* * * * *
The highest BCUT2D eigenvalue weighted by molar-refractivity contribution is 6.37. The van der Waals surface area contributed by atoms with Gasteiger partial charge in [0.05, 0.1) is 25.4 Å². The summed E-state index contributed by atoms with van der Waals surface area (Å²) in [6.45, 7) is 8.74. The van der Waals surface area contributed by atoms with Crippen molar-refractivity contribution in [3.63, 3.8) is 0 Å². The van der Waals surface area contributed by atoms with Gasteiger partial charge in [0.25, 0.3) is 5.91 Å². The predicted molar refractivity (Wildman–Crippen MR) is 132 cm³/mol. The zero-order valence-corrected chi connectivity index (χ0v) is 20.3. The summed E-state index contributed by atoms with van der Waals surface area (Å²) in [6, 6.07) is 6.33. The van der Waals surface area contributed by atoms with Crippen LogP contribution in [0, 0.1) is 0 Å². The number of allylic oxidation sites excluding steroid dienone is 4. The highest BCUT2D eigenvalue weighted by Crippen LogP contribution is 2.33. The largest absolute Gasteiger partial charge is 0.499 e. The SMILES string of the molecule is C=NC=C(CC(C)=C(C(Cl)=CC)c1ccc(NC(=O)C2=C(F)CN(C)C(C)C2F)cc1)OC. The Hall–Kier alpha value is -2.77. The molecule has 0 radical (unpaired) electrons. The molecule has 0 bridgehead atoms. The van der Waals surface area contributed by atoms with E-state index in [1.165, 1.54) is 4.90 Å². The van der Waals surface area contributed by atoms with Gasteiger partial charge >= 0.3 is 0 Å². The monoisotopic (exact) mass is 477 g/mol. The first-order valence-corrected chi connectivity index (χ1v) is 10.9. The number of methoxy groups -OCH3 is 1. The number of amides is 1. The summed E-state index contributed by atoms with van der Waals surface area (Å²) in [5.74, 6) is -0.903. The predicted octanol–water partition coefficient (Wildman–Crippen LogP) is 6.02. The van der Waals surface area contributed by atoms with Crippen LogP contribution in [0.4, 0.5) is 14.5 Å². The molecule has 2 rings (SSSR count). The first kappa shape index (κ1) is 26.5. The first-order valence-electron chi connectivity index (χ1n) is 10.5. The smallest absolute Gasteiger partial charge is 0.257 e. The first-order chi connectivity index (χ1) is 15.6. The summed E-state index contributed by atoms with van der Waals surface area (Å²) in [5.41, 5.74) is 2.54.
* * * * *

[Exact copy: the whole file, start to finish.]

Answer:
The highest BCUT2D eigenvalue weighted by molar-refractivity contribution is 6.37. The van der Waals surface area contributed by atoms with Gasteiger partial charge in [0.05, 0.1) is 25.4 Å². The summed E-state index contributed by atoms with van der Waals surface area (Å²) in [6.45, 7) is 8.74. The van der Waals surface area contributed by atoms with Crippen molar-refractivity contribution in [3.63, 3.8) is 0 Å². The van der Waals surface area contributed by atoms with Gasteiger partial charge in [0.25, 0.3) is 5.91 Å². The predicted molar refractivity (Wildman–Crippen MR) is 132 cm³/mol. The zero-order valence-corrected chi connectivity index (χ0v) is 20.3. The summed E-state index contributed by atoms with van der Waals surface area (Å²) in [6, 6.07) is 6.33. The van der Waals surface area contributed by atoms with Crippen LogP contribution in [0, 0.1) is 0 Å². The number of allylic oxidation sites excluding steroid dienone is 4. The highest BCUT2D eigenvalue weighted by Crippen LogP contribution is 2.33. The largest absolute Gasteiger partial charge is 0.499 e. The SMILES string of the molecule is C=NC=C(CC(C)=C(C(Cl)=CC)c1ccc(NC(=O)C2=C(F)CN(C)C(C)C2F)cc1)OC. The Hall–Kier alpha value is -2.77. The molecule has 0 radical (unpaired) electrons. The molecule has 0 bridgehead atoms. The van der Waals surface area contributed by atoms with E-state index in [1.165, 1.54) is 4.90 Å². The van der Waals surface area contributed by atoms with Gasteiger partial charge >= 0.3 is 0 Å². The monoisotopic (exact) mass is 477 g/mol. The first-order valence-corrected chi connectivity index (χ1v) is 10.9. The number of methoxy groups -OCH3 is 1. The number of amides is 1. The summed E-state index contributed by atoms with van der Waals surface area (Å²) in [5.74, 6) is -0.903. The predicted octanol–water partition coefficient (Wildman–Crippen LogP) is 6.02. The van der Waals surface area contributed by atoms with Crippen LogP contribution in [0.4, 0.5) is 14.5 Å². The molecule has 2 rings (SSSR count). The first kappa shape index (κ1) is 26.5. The first-order valence-electron chi connectivity index (χ1n) is 10.5. The smallest absolute Gasteiger partial charge is 0.257 e. The first-order chi connectivity index (χ1) is 15.6. The summed E-state index contributed by atoms with van der Waals surface area (Å²) in [5.41, 5.74) is 2.54.